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Monday, Sep 24, 2018
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Transportation chief Pistole outlines terrorism strategy

John Pistole, the former FBI deputy director who became administrator of the Transportation Security Administration three years ago, is shaping the evolution of the agency created after the Sept. 11, 2001, terrorist attacks.
In a visit to the TSA staff at Tampa International Airport Thursday, Pistole talked with The Tampa Tribune about TSA’s strategies as the nation approaches the 12th anniversary of the attacks.
Pistole’s initiative, to allow more U.S. citizens to participate in TSA’s PreCheck expedited screening process, is part of his vision to tailor security to a risk-based assessment of passengers, replacing TSA’s strategy to consider all passengers the same potential threat.
New concepts range from specially trained officers looking for suspicious behavior to background checks for prospective participants in the PreCheck program.
Pistole said last month he will greatly expand PreCheck, enabling TSA to better focus its resources on travelers it knows the least about.
The TSA has been the focal point of plentiful, well-publicized criticism in its screening roles.
What’s drawn less attention is how the agency’s strategies and procedures have evolved in nearly 12 years of operation, after taking over commercial aviation security mandated by the Federal Aviation Administration but operated by private sector security screeners.
The questions and answers that follow were edited for brevity.
Q: Was a key issue on 9/11 the relatively simple access terrorists had to get into the cockpits and has corrective action been a key security component?
A: The issue on 9/11 actually began with the U.S. government and military strategy from the 1970s and 1980s to cooperate with hijackers to put the plane and the passengers down safely, then contend with hijackers’ demands. That changed with 9/11 and terrorists using aircraft as weapons. So cockpit doors have been secured physically to limit access.
Q: Does the TSA expect airline passengers could and would respond to a takeover attempt on an airliner, adding a layer of deterrence and protection to formal security?
A: Yes, it is likely at least some passengers would get actively involved, as they did on United Flight 93 (when the efforts of 40 passengers prevented the aircraft from carrying out a potential attack on Washington, D.C.). The TSA also uses air marshals on flights — the staffing is classified information — who add to deterrence.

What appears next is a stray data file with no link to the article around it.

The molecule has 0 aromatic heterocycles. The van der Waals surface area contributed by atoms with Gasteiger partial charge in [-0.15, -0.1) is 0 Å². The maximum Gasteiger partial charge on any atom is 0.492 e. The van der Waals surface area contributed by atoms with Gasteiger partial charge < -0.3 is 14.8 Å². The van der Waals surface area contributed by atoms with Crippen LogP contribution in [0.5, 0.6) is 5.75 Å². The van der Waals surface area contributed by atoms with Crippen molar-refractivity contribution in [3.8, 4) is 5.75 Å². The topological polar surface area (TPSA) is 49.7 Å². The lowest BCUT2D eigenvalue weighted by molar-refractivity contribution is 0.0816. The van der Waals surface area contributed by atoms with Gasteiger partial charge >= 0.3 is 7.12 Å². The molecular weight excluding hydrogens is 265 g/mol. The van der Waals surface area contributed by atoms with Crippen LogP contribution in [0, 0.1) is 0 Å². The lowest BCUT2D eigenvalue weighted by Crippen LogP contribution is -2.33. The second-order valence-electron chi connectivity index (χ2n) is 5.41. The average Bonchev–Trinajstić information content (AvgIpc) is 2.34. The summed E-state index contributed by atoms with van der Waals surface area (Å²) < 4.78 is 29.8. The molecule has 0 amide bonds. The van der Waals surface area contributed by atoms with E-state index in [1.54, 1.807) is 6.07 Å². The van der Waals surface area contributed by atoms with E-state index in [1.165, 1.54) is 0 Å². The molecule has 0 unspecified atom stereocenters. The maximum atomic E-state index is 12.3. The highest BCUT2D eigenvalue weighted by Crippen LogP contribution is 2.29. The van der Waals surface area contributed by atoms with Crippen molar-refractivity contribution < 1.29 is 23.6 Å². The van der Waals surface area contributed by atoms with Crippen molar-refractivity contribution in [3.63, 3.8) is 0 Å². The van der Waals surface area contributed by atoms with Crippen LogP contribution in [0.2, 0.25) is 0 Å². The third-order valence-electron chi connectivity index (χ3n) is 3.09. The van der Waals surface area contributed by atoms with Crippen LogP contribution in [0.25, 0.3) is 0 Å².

Q: If passenger and other vigilance has improved since 9/11, what can you say about other potential threats inside an airliner?
A: There has been a migration to nonmetallic threats, including liquid and plastic explosives. Our focus at the checkpoint must be detecting improvised explosive devices and the components that could be used to construct IEDs. That is why we have the limitations on liquids that passengers can carry on board.
Q: How does the IED risk extend beyond U.S. airports?
A: The gold standard for terrorists is to get into the U.S. aviation system and blow up a plane. The attempted attacks in the 12 years since 9/11 have all originated overseas: the shoe bomber in December 2001; the August 2006 liquids plot to bring down multiple aircraft flying to the U.S. from Europe; the underwear bomber on Christmas Day in 2009; and the October 2010 Yemen cargo plot using toner cartridge IEDs.
The Anarchist Cookbook (which contains information on how to make explosives) has inspired online material from Yemen showing how devices can be made.
The FBI recently demonstrated in a video how about 5 inches of liquids in a plastic water bottle could be turned into a device that explodes and can rupture the skin of an aircraft.
Q: The TSA does not have a say on how intelligence is collected — a timely issue given the National Security Agency revelations and issues that have evoked diverse public and elected officials opinions. But what can you say about how the TSA uses intelligence it is provided?
A: Our headquarters staff gets a classified briefing each day on worldwide intelligence. That includes information from federal, state and local authorities and concerned citizens.
Fifteen different agencies including the FAA and the Department of Defense assign personnel to our operations center in Herndon, Va., where we evaluate real-time information. That’s a significant development post-9/11 because it means all those agencies have the same information at the onset of an event, which had not been the case previously.
Q: Please relate a key change you have introduced in your three-year tenure as administrator that’s contributed to the evolution and improvement of the TSA.
A: We are moving away from the “one-size-fits-all” outlook on screening airline passengers to a risk-based security concept. That began with age-based screening modifications for passengers 12 and younger and 75 and older who do not have to remove their belt, shoes or a light jacket.
The TSA PreCheck program in use at Tampa International Airport enables eligible participants to be screened in dedicated lanes and not remove laptops or compliant liquids from carry-ons. The TSA is greatly expanding travelers eligible for PreCheck screening.
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